Your last example; obviously children repeat what they hear so I would look at it the same way, 'they are lacking a skill, information, so I need to teach.'  In a calm, slow voice, I would respond, "Hmm, that sounds very hurtful to girls."  "Do you remember when you were building yesterday in the block area with Sara and the bridge kept collapsing?  I could tell you were both very frustrated, but you kept trying.  Sara kept trying too.  Both of you kept trying until you finally got it to balance!  That tells me that boys AND girls can do hard things, especially when we work together."  I would focus on a growth mindset over a fixed mindset (smart vs. dumb).

    I hope this was helpful, I appreciate your inquiry! :)

    Kari Pralle
    Kenaitze Indian Tribe Head Start/Early Head Start
    Kenai AK

  • 14.  RE: Making Mistakes

    Posted 03-29-2021 06:48 PM
    Hi everyone,
    Just want to say thank you for all the terrific responses and suggestions. This has been so helpful!
    Ann Gadzikowski

    Ann Gadzikowski
    Director of Early Learning
    Encyclopedia Britannica
    Evanston IL

  • 15.  RE: Making Mistakes

    Posted 03-30-2021 11:34 AM
    I like the idea of being solution-focused when children make mistakes. The two mistakes described are not the same type and should be handled differently. Knowledge of child development will offer guidance on how to engage with the child and how you react to each mistake.

    Young children learn using their bodies. Their awareness of where their bodies are in space is limited.

    When I was the director of a coop nursery school, I bent down to talk to a 4-year-old child who had a paintbrush in their hands. The child was not aware of where the paintbrush was in relation to my head. As she turned around, the paintbrush with red paint brushed across the top of my hair. This, to me, was a developmental issue. I pointed out that my hair had been painted but because I realized that the child had not done this purposely, I laughed. I pointed out to her what happened because of where I was and where she held the paintbrush. Eventually, this child will be more aware of where her body is in space.

    The spilling of the paint may have been unintentional but that does not change how I would react to it. I might caution the child that they have to be careful when they are carrying paint, be aware of the people around them. But, then I would ask the child, as the previous writer wrote, how we can fix this situation and make sure the child engages in the clean-up.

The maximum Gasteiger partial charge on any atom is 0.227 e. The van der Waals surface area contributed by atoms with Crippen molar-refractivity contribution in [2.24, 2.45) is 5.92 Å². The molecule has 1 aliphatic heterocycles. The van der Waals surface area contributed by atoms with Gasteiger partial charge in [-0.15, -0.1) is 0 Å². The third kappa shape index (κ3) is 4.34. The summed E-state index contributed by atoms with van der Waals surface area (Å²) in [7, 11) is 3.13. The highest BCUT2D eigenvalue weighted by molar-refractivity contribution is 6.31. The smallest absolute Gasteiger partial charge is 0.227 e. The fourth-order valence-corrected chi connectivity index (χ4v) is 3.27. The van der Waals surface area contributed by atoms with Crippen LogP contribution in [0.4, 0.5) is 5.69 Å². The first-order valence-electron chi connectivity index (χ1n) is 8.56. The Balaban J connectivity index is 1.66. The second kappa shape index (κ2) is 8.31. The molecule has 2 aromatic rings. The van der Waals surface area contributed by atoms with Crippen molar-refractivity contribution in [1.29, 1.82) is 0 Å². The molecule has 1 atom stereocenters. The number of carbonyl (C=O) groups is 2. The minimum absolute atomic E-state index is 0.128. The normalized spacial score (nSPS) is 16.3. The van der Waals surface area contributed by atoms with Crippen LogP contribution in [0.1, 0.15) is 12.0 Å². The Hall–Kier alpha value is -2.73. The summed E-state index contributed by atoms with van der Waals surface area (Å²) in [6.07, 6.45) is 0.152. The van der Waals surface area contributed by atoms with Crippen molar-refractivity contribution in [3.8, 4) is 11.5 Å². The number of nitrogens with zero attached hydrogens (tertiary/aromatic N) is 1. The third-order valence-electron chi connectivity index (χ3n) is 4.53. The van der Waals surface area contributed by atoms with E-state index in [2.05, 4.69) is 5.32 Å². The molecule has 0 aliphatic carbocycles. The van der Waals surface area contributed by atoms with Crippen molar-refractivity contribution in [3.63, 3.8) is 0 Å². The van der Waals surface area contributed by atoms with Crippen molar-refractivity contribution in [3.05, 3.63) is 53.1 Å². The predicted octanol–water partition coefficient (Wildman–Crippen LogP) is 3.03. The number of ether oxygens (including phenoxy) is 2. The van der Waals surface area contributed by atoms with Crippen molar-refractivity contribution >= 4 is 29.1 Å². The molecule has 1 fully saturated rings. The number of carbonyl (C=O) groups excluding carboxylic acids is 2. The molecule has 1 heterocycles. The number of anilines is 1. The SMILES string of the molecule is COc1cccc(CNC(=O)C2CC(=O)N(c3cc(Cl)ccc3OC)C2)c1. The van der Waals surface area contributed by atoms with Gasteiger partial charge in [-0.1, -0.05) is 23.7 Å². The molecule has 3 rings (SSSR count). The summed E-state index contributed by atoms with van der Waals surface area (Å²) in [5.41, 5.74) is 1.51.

As for pointing to a triangle as the shape of the moon. There are so many ways to approach this with the child using their body to understand the different shapes: using their finger to trace around the moon and then trace the perimeter of a triangle to see if they are the same; superimposing a triangle on a moon or the other way around; affirming that a triangle is a shape and asking her to engage more using her body to determine which shape resembles the moon.

    As someone else remarked, the child may not know the names of the shapes accurately and just said triangle because that is the one whose name she knows. It is important to delve into the child's thinking by asking thoughtful questions in order to know how to solve that child's problem or promote the child's understanding of shapes and their names.

    Nora Krieger, PhD
    Associate Professor Emerita/Past Chair NJEEPRE
    Bloomfield College/NJ Educators Exploring the Practices of Reggio Emilia
    Highland Park, NJ

  • 16.  RE: Making Mistakes

    Posted 03-30-2021 11:29 AM

    So far the kids who respond, have to give a credit while as a teacher should bring some project to help them realize if the answer wasn't the same, it is necessary to give the answer right or wrong from the kid perspective will be more developed kid experience of learning skills. 

    Children who are trying to overcome by using gender should help them realize how to do activity the same project with differences gender. By doing a lot opportunities to realize that's every individual has capable of doing it and at the same times a teacher have to be close to them to help them understanding. 

    Aryati Mowll
    Home daycare (postpone)
    New Brighton MN

  • 17.  RE: Making Mistakes

    Posted 03-30-2021 01:51 PM

    I just want to say, that these were all great scenarios, I'm sure we all come by on a daily basis.  For me, reading all of your supportive answers, is definitely going to help me with my pre schoolers.

    Kimberly Farrell
    Teacher Assistant
    Head Start
    Mount Holly NJ